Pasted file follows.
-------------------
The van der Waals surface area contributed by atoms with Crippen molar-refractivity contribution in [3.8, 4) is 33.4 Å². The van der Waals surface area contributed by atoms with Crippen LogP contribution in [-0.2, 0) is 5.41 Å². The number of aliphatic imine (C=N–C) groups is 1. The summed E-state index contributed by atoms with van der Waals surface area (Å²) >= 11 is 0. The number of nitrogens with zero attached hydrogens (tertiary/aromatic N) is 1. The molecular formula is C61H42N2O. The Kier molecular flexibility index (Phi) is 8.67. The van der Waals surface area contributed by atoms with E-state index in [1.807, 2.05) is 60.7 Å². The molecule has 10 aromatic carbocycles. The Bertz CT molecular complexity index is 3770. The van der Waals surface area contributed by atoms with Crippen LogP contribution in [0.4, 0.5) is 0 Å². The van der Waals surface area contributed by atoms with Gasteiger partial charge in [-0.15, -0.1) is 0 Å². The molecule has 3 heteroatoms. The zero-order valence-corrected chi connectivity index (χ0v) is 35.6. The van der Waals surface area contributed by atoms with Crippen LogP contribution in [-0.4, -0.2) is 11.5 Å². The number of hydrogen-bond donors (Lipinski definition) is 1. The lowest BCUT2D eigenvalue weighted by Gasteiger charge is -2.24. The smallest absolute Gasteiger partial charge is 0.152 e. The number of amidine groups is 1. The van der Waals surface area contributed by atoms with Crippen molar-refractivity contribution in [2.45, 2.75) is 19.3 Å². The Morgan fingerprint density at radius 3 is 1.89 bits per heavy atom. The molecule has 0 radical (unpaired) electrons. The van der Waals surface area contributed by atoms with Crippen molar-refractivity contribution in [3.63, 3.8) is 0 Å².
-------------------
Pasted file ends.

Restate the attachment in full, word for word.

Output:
The van der Waals surface area contributed by atoms with Crippen molar-refractivity contribution in [3.8, 4) is 33.4 Å². The van der Waals surface area contributed by atoms with Crippen LogP contribution in [-0.2, 0) is 5.41 Å². The number of aliphatic imine (C=N–C) groups is 1. The summed E-state index contributed by atoms with van der Waals surface area (Å²) >= 11 is 0. The number of nitrogens with zero attached hydrogens (tertiary/aromatic N) is 1. The molecular formula is C61H42N2O. The Kier molecular flexibility index (Phi) is 8.67. The van der Waals surface area contributed by atoms with E-state index in [1.807, 2.05) is 60.7 Å². The molecule has 10 aromatic carbocycles. The Bertz CT molecular complexity index is 3770. The van der Waals surface area contributed by atoms with Crippen LogP contribution in [0.4, 0.5) is 0 Å². The van der Waals surface area contributed by atoms with Gasteiger partial charge in [-0.15, -0.1) is 0 Å². The molecule has 3 heteroatoms. The zero-order valence-corrected chi connectivity index (χ0v) is 35.6. The van der Waals surface area contributed by atoms with Crippen LogP contribution in [-0.4, -0.2) is 11.5 Å². The number of hydrogen-bond donors (Lipinski definition) is 1. The lowest BCUT2D eigenvalue weighted by Gasteiger charge is -2.24. The smallest absolute Gasteiger partial charge is 0.152 e. The number of amidine groups is 1. The van der Waals surface area contributed by atoms with Crippen molar-refractivity contribution in [2.45, 2.75) is 19.3 Å². The Morgan fingerprint density at radius 3 is 1.89 bits per heavy atom. The molecule has 0 radical (unpaired) electrons. The van der Waals surface area contributed by atoms with Crippen molar-refractivity contribution in [3.63, 3.8) is 0 Å².